My new years resolution this year…. is to brush up my German.
I learnt French at School, and to be honest, I can remember very little. The quality of teaching was merde, as they say, but then again you can’t blame the teachers as they were more occupied with crowd control and anti-social behavious than la belle francais.
I knew hardly a word of German before I first went there in 200o. Since then I’ve been to Berlin, Nuremberg, Munich (twice), Duisburg, Dusseldorf (three times), Cologne (twice), Hamlin (as in the pied piper), Paderborn, and the Rhine Valley down near Koblenz. Its true what they say, that you learn a language much better from going there and practicing it and hearing it. I’ve picked up German a lot easier than I ever did French.
As a modern military historian I reckon having a good grasp of German must be an advantage, and it can’t exactly look bad on the CV. I know the basics – hello, goodbye, how to order a beer, where is the Football Stadium, can I have a currywurst and chips please, the Panzers are coming etc, but you could hardly say I can speak German. Therefore I’ve signed up to the BBC’s new German Steps course, to learn German in twelve weeks. They send you an email every week, and you work through the modules.
I’ll let you know how I’m getting on!
OK, I know I’m supposed to be working on my book on Portsmouth’s WW2 dead, but I thought I would ring the changes for a day by doing a bit of work on my parallel WW1 database. And just in processing a few names in the S’s, I found three brothers from Landport who were all killed during the Great War.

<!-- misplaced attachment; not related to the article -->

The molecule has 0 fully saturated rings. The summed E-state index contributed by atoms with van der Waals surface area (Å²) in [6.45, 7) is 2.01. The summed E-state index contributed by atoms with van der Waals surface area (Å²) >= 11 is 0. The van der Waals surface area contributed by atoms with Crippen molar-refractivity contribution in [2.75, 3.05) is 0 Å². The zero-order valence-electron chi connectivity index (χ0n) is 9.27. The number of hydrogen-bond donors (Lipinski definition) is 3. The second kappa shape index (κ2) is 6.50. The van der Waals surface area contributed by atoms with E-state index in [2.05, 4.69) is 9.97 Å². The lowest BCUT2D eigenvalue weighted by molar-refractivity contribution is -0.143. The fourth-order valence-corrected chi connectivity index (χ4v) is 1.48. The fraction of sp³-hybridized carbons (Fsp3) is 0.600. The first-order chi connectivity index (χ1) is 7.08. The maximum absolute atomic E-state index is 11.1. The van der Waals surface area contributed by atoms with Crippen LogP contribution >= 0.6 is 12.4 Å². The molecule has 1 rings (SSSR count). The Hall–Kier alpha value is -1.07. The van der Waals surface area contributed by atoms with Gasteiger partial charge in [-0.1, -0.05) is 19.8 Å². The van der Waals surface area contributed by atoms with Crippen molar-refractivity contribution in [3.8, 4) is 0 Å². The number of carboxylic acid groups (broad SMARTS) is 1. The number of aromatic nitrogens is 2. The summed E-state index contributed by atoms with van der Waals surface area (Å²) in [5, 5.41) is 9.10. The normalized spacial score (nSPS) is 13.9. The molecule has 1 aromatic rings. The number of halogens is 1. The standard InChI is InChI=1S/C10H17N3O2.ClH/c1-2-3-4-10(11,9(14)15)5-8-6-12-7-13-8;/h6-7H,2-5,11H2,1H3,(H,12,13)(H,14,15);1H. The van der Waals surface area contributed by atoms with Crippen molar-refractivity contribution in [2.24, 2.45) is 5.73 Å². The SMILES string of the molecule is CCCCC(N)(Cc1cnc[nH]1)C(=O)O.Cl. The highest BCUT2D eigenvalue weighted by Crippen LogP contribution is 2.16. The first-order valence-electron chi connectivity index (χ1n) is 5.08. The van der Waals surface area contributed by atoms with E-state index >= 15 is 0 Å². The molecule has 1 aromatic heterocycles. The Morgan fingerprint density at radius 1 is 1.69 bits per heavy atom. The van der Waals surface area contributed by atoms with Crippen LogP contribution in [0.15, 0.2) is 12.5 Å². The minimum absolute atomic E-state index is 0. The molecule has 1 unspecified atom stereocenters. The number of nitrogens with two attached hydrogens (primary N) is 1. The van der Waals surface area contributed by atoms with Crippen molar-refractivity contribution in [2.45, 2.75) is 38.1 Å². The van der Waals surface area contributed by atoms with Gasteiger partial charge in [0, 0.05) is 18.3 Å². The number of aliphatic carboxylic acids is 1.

Rifleman Albert Thomas Squires was serving with the 1/8th Battalion of the Hampshire Regiment in Palestine when he was killed on 19 April 1917. He has no known grave and is remembered on the Jerusalem Memorial.
Private Charles Squires was serving with the 4th Battalion of the Worcestershire Regiment in the Ypres Salient when he was killed on 9 October 1917. He has no known grave and is remembered on the Tyne Cot Memorial.
Lance Corporal Harry Reeeves Squires was serving with the 2nd Battalion of the Hampshire Regiment when he was killed on 24 August 1917. He is buried in Dozinghem Cemetery, near Poperinghe in Belgium. Dozinghem was used as a burial ground by Casualty Clearing stations set up to treat wounded from the 1917 offensive in Ypres, better known as Passchendaele. This would suggest that he died of wounds. Harry Squires was awarded a posthumous Military Medal, announced in the London Gazette on 16 October 1917.
Thus John and Ellen Squires, of Landport, lost three sons within the space of six months.